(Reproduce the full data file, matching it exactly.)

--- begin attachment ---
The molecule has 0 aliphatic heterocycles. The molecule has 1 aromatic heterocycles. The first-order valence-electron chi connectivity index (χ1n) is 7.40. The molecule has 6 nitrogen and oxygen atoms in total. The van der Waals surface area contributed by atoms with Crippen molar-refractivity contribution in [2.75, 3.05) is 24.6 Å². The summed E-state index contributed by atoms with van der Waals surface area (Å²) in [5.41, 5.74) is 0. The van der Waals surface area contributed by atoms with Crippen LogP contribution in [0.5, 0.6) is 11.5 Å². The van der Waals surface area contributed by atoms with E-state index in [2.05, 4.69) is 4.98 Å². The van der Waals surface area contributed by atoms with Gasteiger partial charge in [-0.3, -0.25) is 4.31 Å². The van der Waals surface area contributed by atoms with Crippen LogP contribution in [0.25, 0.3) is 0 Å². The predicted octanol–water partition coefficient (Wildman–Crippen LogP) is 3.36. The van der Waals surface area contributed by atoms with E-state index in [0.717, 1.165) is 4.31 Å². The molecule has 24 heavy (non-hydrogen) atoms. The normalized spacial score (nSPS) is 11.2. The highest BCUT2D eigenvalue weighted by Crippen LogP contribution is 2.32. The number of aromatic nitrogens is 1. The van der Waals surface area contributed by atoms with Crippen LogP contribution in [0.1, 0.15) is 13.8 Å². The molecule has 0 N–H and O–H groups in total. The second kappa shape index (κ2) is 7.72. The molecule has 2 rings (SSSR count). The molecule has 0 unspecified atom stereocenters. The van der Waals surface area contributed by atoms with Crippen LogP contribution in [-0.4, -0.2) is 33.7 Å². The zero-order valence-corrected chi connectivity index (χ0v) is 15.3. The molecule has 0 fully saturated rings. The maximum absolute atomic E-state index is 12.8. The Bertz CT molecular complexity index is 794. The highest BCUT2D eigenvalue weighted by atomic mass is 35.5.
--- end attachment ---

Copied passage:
The molecule has 0 aliphatic heterocycles. The molecule has 1 aromatic heterocycles. The first-order valence-electron chi connectivity index (χ1n) is 7.40. The molecule has 6 nitrogen and oxygen atoms in total. The van der Waals surface area contributed by atoms with Crippen molar-refractivity contribution in [2.75, 3.05) is 24.6 Å². The summed E-state index contributed by atoms with van der Waals surface area (Å²) in [5.41, 5.74) is 0. The van der Waals surface area contributed by atoms with Crippen LogP contribution in [0.5, 0.6) is 11.5 Å². The van der Waals surface area contributed by atoms with E-state index in [2.05, 4.69) is 4.98 Å². The van der Waals surface area contributed by atoms with Gasteiger partial charge in [-0.3, -0.25) is 4.31 Å². The van der Waals surface area contributed by atoms with Crippen LogP contribution in [0.25, 0.3) is 0 Å². The predicted octanol–water partition coefficient (Wildman–Crippen LogP) is 3.36. The van der Waals surface area contributed by atoms with E-state index in [0.717, 1.165) is 4.31 Å². The molecule has 24 heavy (non-hydrogen) atoms. The normalized spacial score (nSPS) is 11.2. The highest BCUT2D eigenvalue weighted by Crippen LogP contribution is 2.32. The number of aromatic nitrogens is 1. The van der Waals surface area contributed by atoms with Crippen LogP contribution in [0.1, 0.15) is 13.8 Å². The molecule has 0 N–H and O–H groups in total. The second kappa shape index (κ2) is 7.72. The molecule has 2 rings (SSSR count). The molecule has 0 unspecified atom stereocenters. The van der Waals surface area contributed by atoms with Crippen LogP contribution in [-0.4, -0.2) is 33.7 Å². The zero-order valence-corrected chi connectivity index (χ0v) is 15.3. The molecule has 0 fully saturated rings. The maximum absolute atomic E-state index is 12.8. The Bertz CT molecular complexity index is 794. The highest BCUT2D eigenvalue weighted by atomic mass is 35.5.